Iraqi PM offers to pay Kurds' salaries in exchange for oil | Reuters

BAGHDAD Iraqi's prime minister said on Monday Baghdad would pay the salaries of government employees in Kurdistan if the autonomous northern region stopped selling oil independently, suggesting a deal on sharing oil and revenues could be revived. After a decade-long economic boom, the Kurdistan Regional Government (KRG) began to suffer in 2014 when Baghdad slashed its share of the budget in response to the Kurds, in pursuit of economic independence, building their own pipeline to Turkey. The KRG was forced to cut public workers' salaries by up to 75 percent this month as the region grapples with an economic crisis brought to a head by plummeting oil prices

hidden February 16, 2016 03:15:14 IST
Iraqi PM offers to pay Kurds' salaries in exchange for oil
| Reuters

Iraqi PM offers to pay Kurds salaries in exchange for oil
 Reuters

BAGHDAD Iraqi's prime minister said on Monday Baghdad would pay the salaries of government employees in Kurdistan if the autonomous northern region stopped selling oil independently, suggesting a deal on sharing oil and revenues could be revived.

After a decade-long economic boom, the Kurdistan Regional Government (KRG) began to suffer in 2014 when Baghdad slashed its share of the budget in response to the Kurds, in pursuit of economic independence, building their own pipeline to Turkey.

The KRG was forced to cut public workers' salaries by up to 75 percent this month as the region grapples with an economic crisis brought to a head by plummeting oil prices.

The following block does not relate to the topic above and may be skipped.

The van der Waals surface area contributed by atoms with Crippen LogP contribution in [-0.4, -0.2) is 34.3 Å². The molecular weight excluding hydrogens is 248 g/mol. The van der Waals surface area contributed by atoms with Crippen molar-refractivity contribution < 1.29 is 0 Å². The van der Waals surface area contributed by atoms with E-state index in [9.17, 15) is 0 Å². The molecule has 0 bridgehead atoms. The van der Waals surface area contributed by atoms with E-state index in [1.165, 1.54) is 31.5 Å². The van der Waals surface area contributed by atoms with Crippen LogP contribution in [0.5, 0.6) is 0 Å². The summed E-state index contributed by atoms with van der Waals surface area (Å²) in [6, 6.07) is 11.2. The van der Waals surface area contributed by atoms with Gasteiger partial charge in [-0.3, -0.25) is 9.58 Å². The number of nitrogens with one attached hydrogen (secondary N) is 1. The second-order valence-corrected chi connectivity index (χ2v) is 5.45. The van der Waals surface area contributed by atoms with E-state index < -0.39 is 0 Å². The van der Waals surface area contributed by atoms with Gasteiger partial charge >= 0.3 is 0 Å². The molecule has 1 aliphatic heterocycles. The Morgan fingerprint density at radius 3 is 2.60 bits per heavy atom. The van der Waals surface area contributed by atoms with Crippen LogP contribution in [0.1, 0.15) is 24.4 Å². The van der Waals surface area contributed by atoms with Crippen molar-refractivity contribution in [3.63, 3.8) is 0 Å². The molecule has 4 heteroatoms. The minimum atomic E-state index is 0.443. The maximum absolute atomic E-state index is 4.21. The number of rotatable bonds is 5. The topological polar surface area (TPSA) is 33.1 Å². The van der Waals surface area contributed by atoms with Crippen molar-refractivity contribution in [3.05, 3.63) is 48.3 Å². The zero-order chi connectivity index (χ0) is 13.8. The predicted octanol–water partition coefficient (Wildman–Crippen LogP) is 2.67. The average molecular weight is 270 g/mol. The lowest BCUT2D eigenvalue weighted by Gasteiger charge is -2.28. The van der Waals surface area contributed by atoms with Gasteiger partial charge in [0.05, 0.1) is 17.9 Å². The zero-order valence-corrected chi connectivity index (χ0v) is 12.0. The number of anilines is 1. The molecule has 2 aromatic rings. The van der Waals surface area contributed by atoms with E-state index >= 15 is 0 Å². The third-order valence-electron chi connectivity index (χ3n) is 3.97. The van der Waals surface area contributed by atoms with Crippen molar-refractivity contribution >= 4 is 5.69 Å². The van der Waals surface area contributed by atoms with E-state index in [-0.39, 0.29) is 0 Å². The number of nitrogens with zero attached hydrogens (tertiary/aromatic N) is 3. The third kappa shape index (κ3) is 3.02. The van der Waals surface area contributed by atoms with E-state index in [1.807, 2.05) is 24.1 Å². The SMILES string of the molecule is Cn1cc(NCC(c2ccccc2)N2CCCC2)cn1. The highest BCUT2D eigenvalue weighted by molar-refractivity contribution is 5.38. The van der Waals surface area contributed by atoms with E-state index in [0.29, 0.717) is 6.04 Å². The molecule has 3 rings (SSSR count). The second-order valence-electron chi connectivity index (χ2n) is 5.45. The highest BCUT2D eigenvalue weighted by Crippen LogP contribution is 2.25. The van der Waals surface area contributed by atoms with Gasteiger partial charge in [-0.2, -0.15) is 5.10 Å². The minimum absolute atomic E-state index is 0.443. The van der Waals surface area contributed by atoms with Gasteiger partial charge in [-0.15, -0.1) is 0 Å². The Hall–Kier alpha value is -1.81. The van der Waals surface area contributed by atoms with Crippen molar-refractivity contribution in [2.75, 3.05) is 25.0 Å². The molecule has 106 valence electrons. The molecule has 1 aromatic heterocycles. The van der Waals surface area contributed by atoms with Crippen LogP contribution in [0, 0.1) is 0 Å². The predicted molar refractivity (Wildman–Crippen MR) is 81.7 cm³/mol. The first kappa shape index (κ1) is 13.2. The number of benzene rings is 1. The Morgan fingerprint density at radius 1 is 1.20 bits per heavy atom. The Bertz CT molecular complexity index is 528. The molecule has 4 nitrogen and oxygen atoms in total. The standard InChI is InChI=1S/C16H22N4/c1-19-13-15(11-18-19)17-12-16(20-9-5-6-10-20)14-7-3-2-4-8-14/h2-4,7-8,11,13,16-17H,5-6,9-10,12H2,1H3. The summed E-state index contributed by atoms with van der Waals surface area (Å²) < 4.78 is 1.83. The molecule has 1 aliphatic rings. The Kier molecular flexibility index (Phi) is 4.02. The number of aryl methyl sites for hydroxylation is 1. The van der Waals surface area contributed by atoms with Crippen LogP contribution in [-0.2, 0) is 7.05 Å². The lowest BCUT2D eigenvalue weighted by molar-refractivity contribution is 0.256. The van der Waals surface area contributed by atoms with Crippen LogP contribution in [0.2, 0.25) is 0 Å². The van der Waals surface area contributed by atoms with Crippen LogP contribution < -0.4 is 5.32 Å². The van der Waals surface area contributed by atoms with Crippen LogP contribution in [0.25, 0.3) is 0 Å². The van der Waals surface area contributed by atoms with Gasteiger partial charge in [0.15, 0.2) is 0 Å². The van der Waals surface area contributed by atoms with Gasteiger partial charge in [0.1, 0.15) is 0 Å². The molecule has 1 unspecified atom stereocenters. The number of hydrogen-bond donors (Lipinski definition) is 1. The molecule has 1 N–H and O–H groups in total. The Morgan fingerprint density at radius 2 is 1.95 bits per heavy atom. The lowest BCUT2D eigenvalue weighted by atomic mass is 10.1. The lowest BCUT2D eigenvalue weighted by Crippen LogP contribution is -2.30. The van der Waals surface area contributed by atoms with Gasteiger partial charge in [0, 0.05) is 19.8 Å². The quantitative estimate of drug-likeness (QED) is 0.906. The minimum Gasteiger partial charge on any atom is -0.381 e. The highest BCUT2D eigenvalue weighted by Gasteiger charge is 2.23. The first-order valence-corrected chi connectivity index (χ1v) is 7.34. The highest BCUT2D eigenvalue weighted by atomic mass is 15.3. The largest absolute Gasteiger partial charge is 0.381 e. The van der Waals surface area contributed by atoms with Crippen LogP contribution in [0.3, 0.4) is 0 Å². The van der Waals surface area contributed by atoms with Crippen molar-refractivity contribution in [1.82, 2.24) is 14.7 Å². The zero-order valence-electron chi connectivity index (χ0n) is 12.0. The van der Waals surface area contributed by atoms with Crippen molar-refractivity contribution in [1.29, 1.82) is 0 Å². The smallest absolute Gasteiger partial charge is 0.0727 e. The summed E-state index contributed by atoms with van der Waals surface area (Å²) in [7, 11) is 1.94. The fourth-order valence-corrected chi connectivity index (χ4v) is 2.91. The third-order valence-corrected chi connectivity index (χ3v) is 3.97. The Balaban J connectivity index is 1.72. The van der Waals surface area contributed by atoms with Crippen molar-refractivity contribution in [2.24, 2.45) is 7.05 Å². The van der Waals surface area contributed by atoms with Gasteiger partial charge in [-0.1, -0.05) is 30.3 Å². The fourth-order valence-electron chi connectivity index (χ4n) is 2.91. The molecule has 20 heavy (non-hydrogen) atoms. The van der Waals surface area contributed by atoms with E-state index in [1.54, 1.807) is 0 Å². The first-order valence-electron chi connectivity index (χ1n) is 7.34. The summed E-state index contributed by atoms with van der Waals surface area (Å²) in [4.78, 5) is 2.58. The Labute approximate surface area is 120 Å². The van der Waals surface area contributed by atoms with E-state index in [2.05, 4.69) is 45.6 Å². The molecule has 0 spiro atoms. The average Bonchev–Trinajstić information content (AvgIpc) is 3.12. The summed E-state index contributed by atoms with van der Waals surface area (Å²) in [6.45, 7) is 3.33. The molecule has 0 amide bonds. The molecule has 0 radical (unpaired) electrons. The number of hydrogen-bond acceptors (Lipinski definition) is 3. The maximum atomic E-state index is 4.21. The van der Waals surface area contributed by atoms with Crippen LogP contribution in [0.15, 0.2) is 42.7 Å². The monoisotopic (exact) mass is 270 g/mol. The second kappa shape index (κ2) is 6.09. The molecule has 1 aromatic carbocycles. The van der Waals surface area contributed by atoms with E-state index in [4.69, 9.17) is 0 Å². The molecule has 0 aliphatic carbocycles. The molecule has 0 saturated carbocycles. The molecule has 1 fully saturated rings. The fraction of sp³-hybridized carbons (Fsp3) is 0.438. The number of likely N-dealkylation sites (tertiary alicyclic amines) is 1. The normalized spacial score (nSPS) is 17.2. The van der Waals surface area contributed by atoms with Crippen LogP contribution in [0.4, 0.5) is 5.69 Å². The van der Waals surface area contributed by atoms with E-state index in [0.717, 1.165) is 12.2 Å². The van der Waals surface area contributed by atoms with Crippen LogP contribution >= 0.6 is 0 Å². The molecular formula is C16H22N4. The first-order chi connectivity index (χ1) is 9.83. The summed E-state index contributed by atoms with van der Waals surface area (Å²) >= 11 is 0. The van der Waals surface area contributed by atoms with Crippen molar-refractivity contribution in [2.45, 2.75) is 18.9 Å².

"I have a suggestion: Give us the oil and we will give every Kurdish employee a salary like we do for every Iraqi employee," Prime Minister Haider al-Abadi said in an interview on state television.

Oil exports from northern Iraq via pipeline to Turkey averaged 601,811 barrels per day last month, mostly from fields within the Kurdistan region. The rest came from the disputed Kirkuk field, which is operated by Iraq's state-run North Oil Co but has been under Kurdish control since June 2014 when Islamic State militants overran the north of the country.

The region's Prime Minister Nechirvan Barzani led a delegation to Baghdad on Jan. 31 to meet with Abadi and other senior government officials, but no concrete decisions were announced.

The war against Islamic State and an influx of more than one million people displaced by violence in the rest of the country has compounded the problem, which is also the result of years of mismanagement and corruption.

Kurdish officials have warned in recent weeks that their region faces an economic collapse.

(Reporting by Stephen Kalin; editing by John Stonestreet)

This story has not been edited by Firstpost staff and is generated by auto-feed.

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